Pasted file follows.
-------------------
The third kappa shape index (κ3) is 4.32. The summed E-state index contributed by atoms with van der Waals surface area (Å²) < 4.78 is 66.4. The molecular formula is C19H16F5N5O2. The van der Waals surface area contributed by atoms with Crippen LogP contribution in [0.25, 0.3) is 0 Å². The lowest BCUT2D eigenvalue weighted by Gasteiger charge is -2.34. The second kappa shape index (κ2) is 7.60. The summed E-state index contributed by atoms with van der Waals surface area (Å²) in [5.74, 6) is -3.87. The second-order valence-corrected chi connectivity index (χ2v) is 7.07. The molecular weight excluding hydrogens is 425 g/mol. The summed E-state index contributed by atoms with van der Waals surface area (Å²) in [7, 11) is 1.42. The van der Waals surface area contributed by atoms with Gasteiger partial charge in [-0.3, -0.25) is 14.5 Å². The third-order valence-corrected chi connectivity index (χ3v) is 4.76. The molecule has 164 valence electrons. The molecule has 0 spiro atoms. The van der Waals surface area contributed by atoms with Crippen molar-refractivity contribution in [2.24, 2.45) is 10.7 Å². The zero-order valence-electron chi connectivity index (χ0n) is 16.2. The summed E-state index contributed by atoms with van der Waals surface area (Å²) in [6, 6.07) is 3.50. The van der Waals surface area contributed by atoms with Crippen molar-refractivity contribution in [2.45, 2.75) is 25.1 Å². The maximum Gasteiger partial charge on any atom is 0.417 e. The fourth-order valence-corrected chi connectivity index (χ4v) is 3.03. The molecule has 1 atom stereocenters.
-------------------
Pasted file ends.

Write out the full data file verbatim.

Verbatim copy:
The third kappa shape index (κ3) is 4.32. The summed E-state index contributed by atoms with van der Waals surface area (Å²) < 4.78 is 66.4. The molecular formula is C19H16F5N5O2. The van der Waals surface area contributed by atoms with Crippen LogP contribution in [0.25, 0.3) is 0 Å². The lowest BCUT2D eigenvalue weighted by Gasteiger charge is -2.34. The second kappa shape index (κ2) is 7.60. The summed E-state index contributed by atoms with van der Waals surface area (Å²) in [5.74, 6) is -3.87. The second-order valence-corrected chi connectivity index (χ2v) is 7.07. The molecular weight excluding hydrogens is 425 g/mol. The summed E-state index contributed by atoms with van der Waals surface area (Å²) in [7, 11) is 1.42. The van der Waals surface area contributed by atoms with Gasteiger partial charge in [-0.3, -0.25) is 14.5 Å². The third-order valence-corrected chi connectivity index (χ3v) is 4.76. The molecule has 164 valence electrons. The molecule has 0 spiro atoms. The van der Waals surface area contributed by atoms with Crippen molar-refractivity contribution in [2.24, 2.45) is 10.7 Å². The zero-order valence-electron chi connectivity index (χ0n) is 16.2. The summed E-state index contributed by atoms with van der Waals surface area (Å²) in [6, 6.07) is 3.50. The van der Waals surface area contributed by atoms with Crippen molar-refractivity contribution in [2.45, 2.75) is 25.1 Å². The maximum Gasteiger partial charge on any atom is 0.417 e. The fourth-order valence-corrected chi connectivity index (χ4v) is 3.03. The molecule has 1 atom stereocenters.